As more healthcare providers push to go cloud native or close data centers down in favor of hosting some applications in the cloud, you need a solution to securely connect to those applications. Traditionally, applications have been hidden behind a firewall that, unless you have a VPN or a VDI client, you cannot access them. Once logged into a VDI machine you would be able to stream these pixels to your machine without the fear of a MiTM attack.
This used to work fine, but in the modern age with vulnerabilities becoming more sophisticated—such as Log4J—we are seeing an increase in attacks even against these VDI servers. We saw a lot of articles similar to "Night Sky ransomware uses Log4j bug to hack VMware Horizon servers" during the early stages of Log4J. Attackers will also go after an internet-facing load balancer such as this Citrix ADC critical vulnerability in July 2023, "New critical Citrix ADC and Gateway flaw exploited as zero-day." This means that someone could compromise the VDI server and then they are now in your Electronic Health Records (EHR) system, potentially gathering PHI or on your network to sniff for credentials all to start a ransomware attack. Some cyber insurance vendors are even now stating they want all VDI non-internet facing.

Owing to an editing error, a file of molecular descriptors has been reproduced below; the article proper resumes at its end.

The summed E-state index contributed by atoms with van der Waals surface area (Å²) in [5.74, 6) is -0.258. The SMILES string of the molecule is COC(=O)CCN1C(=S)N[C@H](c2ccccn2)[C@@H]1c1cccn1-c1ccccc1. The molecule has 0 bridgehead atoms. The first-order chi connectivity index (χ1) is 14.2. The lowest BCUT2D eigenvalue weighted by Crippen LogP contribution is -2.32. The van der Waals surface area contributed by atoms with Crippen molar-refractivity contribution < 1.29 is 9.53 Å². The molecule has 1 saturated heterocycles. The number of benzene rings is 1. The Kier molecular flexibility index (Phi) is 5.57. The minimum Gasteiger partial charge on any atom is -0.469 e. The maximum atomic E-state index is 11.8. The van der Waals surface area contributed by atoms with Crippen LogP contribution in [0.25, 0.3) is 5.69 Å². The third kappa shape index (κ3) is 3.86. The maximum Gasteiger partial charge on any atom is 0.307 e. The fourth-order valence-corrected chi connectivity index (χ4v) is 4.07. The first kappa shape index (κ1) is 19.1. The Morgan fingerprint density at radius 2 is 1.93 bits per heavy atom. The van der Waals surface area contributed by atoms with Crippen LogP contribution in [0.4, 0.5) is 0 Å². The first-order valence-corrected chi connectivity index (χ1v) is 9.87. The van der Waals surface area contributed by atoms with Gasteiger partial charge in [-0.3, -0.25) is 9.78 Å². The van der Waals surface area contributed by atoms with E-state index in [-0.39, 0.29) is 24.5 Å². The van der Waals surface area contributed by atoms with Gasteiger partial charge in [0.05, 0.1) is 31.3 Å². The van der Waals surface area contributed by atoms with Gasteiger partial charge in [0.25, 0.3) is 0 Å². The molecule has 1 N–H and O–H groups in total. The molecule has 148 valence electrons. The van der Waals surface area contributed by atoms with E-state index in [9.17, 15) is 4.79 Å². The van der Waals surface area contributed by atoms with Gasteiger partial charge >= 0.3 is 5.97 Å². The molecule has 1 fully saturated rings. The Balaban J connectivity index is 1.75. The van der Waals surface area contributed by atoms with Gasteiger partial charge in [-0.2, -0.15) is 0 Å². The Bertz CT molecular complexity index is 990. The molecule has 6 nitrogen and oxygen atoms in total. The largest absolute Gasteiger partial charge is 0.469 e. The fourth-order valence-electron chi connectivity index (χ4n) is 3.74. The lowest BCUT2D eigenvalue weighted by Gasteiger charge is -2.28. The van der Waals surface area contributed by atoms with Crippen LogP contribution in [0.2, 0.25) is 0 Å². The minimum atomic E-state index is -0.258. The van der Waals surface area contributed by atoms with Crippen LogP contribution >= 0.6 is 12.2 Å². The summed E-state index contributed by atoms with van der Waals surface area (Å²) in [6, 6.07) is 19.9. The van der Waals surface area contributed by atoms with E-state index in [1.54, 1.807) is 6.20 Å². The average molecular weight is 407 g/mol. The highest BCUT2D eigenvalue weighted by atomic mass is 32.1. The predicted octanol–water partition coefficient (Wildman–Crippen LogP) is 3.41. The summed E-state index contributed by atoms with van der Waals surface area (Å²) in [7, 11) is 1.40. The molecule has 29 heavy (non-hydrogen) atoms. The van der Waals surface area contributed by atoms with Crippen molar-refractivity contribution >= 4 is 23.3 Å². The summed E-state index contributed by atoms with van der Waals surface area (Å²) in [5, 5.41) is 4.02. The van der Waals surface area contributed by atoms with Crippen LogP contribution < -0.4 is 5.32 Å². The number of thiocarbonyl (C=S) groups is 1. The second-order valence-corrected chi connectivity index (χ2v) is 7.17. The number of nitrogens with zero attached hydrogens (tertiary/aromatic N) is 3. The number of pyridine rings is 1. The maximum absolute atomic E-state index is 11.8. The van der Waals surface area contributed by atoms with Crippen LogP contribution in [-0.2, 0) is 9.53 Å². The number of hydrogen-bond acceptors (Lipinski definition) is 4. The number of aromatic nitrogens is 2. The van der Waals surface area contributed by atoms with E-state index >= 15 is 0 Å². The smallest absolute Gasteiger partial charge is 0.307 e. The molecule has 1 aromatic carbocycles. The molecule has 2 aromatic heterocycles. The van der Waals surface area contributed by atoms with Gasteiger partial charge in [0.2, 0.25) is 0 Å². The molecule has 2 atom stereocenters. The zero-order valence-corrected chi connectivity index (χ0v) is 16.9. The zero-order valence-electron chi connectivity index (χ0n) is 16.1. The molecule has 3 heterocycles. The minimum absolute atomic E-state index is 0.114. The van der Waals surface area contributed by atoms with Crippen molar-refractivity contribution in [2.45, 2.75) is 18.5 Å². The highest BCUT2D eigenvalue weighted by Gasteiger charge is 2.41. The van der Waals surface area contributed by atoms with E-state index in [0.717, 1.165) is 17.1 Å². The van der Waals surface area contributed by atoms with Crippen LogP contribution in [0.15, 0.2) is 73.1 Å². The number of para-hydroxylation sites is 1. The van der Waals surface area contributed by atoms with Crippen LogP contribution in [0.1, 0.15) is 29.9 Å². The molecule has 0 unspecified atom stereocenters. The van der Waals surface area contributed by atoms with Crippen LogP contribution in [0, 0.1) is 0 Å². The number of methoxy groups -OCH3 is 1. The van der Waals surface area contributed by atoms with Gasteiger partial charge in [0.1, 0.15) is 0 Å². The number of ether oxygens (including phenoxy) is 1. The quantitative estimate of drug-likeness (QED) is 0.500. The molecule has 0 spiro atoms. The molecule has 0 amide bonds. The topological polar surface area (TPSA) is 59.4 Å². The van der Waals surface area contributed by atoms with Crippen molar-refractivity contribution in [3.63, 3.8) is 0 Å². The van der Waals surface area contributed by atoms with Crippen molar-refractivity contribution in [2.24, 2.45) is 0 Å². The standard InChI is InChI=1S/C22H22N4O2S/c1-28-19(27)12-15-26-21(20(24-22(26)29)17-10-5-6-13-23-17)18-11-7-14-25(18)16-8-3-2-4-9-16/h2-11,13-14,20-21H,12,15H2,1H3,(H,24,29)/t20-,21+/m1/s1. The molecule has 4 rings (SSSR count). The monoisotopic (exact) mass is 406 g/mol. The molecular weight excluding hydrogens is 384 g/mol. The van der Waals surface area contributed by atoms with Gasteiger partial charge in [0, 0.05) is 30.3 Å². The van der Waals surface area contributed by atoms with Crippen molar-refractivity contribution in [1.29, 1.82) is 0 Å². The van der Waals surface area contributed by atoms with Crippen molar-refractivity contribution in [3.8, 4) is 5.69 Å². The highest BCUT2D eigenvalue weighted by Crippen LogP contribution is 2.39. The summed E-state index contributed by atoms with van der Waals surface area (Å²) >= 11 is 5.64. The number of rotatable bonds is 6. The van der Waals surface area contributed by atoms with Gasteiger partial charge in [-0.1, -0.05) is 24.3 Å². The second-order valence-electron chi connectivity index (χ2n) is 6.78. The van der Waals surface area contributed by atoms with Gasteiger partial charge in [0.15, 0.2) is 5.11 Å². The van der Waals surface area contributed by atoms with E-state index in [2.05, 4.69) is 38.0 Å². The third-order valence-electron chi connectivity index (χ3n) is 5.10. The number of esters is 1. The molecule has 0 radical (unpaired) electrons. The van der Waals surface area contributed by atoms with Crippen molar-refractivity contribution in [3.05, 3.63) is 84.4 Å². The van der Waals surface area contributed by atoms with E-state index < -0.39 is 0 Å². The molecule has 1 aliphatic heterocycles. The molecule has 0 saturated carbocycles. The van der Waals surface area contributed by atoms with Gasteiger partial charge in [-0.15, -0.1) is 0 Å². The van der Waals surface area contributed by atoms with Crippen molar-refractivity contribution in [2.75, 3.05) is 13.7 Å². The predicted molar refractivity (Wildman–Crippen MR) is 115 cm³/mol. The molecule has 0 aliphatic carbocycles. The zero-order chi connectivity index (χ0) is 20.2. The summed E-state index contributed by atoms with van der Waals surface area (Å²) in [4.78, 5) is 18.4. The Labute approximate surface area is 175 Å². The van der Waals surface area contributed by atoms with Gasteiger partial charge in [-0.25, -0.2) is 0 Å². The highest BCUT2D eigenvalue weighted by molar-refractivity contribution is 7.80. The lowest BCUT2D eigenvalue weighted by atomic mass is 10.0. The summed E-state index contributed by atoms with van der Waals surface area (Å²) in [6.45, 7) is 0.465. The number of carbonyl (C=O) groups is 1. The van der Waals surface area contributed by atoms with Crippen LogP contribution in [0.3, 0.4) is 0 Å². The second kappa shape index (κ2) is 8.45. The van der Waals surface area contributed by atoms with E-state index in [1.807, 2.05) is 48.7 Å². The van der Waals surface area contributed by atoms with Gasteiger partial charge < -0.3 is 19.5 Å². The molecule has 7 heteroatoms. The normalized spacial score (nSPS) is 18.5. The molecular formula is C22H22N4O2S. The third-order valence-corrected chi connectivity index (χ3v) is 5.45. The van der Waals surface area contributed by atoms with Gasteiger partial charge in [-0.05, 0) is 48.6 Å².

Now that EHRs are moving to the cloud or customers are choosing to move their EHR architecture to the cloud, you still have these same risks unless you fundamentally change the way you connect. You still need to be able to provide access to your clinicians, but the problem remains of going over the open internet to get into the data center then into a direct connection up to the cloud or exposing them directly from the cloud.
If I am a malicious actor—either in your hospital’s network by plugging into an empty ethernet jack or sitting at a coffee shop while a doctor checks his schedule for the day—I am able to see traffic flowing to and from an endpoint. ISPs are not by default encrypting your traffic, so anything over the internet is fair game.
Eliminating the risks
We can eliminate those risks by using our product Zscaler Private Access (ZPA). ZPA allows users to securely connect from anywhere to an application hosted either in the cloud or on prem using Zscaler App Connectors. All traffic funnels through our Zero Trust Exchange cloud via TLS. The App Connectors then talk back to the cloud in an outbound-only communication also on TLS. This eliminates the external attack surface as you no longer need to expose those apps to the internet for end user connectivity. You also will not see the traffic of where that app is connected from as it would be a request to our cloud vs the app directly. One of the other benefits is this can be browser-based or with our Zscaler Client Connector depending on the use case.
What does this look like on paper though? Below is a diagram of what this network flow could look like.